2.8: Oxidation states of transition metals (2023)

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    The periodic table provides very useful clues as to the structure and configuration of the electrons in a given atom. Table order is handy for counting, and in most cases the easiest way to solve a problem is to take a standard case and change it. In general, neutral atoms are defined as those that have the same number of electrons and protons; Charge "discharges" and the atoms are stable. However, in bond formation, valence electrons or electrons in the outermost shells of an atom can form bonds to lower the overall energy of the system. In transition metals, the partial loss of these diffuse electrons is called oxidation. please readOxidation Reduction Reactionsif this concept is unfamiliar.


    Filling atomic orbitals requires a certain number of electrons. The s-block consists of elements from groups I and II, the alkali metals and the alkaline earth metals (sodium and calcium belong to this block). Groups XIII through XVIII include the p-block containing the nonmetals, halogens, and noble gases (carbon, nitrogen, oxygen, fluorine, and chlorine are common members). The transition metals are in the d-block between Groups III and XII. If the table below seems strange or the instructions are not clear, see the section aboutAtomorbital.

    Tabla 1:
    Orbital Orbital p d Orbital
    1 orbital, 2 electrons 3 orbits: pX, Pj, Pz; 6 electrons 5 Orbital: dX2-y2, Dz2, Dxy, Dand, Dxz; 10 electrons
    Orbital with the highest energy for a given quantum number n Degenerate with s orbitals of quantum number n+1

    The main thing to rememberelectronic configuration is that the most stable noble gas configuration is idealfor each atom. Linking is one way to approach this setup. In particular, transition metals form softer bonds with anions, cations, and neutral complexes compared to other elements. This is because the d orbital is quite diffuse (the f orbital of the lanthanide and actinide series even more so).

    Electron configuration of the neutral atom

    The periodic table makes it easy to determine which electrons are in which orbitals. As mentioned above, by counting the number of protons (atomic number) you can determine the number of electrons in a neutral atom. Sorting by blocks speeds up this process. If you are unsure about this counting system and the filling of electron orbitals, read the section aboutElectronic configuration.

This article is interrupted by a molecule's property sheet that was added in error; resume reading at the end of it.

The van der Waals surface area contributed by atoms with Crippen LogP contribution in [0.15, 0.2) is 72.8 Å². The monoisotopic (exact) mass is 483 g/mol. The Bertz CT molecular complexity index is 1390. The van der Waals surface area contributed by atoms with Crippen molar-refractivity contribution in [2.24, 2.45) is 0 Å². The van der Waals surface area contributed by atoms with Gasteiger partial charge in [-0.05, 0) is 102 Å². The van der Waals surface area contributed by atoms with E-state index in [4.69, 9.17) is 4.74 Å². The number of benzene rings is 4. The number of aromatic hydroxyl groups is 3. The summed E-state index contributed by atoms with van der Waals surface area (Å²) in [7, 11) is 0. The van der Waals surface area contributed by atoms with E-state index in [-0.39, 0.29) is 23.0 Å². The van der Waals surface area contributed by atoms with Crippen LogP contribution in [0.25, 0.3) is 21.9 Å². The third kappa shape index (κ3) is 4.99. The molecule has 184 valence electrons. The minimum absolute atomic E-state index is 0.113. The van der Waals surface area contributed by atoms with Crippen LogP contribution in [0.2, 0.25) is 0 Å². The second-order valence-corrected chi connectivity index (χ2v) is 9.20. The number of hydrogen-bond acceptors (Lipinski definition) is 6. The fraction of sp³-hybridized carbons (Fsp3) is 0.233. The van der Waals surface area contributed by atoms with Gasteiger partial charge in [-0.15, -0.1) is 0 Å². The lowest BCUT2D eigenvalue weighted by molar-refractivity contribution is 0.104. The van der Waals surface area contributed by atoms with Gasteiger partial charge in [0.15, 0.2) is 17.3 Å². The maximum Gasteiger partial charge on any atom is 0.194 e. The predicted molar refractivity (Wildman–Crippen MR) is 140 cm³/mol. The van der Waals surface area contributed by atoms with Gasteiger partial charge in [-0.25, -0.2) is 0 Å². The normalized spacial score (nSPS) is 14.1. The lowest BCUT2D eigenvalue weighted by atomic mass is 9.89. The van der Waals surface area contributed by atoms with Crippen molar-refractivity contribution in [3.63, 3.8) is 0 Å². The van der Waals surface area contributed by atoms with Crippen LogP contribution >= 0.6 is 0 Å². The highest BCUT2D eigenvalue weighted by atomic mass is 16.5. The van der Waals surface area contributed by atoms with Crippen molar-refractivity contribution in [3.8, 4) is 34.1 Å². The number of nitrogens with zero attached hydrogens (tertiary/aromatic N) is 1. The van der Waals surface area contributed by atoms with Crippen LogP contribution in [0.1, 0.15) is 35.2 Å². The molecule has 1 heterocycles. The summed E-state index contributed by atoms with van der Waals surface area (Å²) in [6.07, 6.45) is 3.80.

For example, if we were interested in the electronic organization ofVanadium(atomic number 23), we would start with hydrogen and work our way down (cfperiodic table).

    1s (H, He), 2s (Li, Be), 2p (B, C, N, O, F, Ne), 3s (Na, Mg), 3p (Al, Si, P, S, Cl, Ar) , 4s (K, Ca), 3d (Sc, Ti, V).

    Reference to the following periodic table confirms this organization. We have 3 elements in the 3D orbital. Therefore we write in the order in which the orbitals were filled.

    1s22s22p63 Sek23p64s23d3Ö[Ar] 4s23d3.

    The neutral atomic configurations of the fourth period transition metals are given in Table 2.

    Table 2:
    South Carolina Von v kr Minnesota Fe Pursue em copper Zink
    [Ar] 4s23d1 [Ar] 4s23d2 [Ar] 4s23d3 [Arkansas]4s23d4 [Ar] 4s23d5 [Ar] 4s23d6 [Ar] 4s23d7 [Ar] 4s23d8 [Arkansas]4s23d9 [Ar] 4s23d10
    [Ar] 4s13d5 [Ar] 4s13d10

    What may seem anomalous is the case exploiting degeneracy.

    Briefly note where the item is located.Chrom(Atomic number 24) is on the periodic table (see below). The electronic configuration of chrome is not

    ***4s2******([Ar] 4s23d4)
    ***3d4X2-y2 z2 xy and xz

    (Video) How To Calculate Oxidation Numbers - Basic Introduction

    but instead it is

    ***4s1******([Ar] 4s13d5)
    ***3d5 X2-y2 z2 xy and xz

    especially due to the degeneracy of the s and d orbitals. It is not a mistake to assume that an electron in the s orbital will shift to take the place of an electron in the d orbital because their associated energies are equal. At least theConstruction principlestates that the lowest energy configuration is the unpaired electrons in the largest possible space. According to Coulomb's law, the electrostatic force is inversely proportional to the distance; this unnecessarily paired s orbital electron can be freed from its excess energy.

    Finally for the previous twoperformance chartsTo be true in nature, the distance between the 4s and 3d orbitals would be neglected. There is a small gap for the transition metals on the right side of the block, but for purposes of the ionization discussion, the order listed is true. The higher energy orbitals are marked above the smaller ones.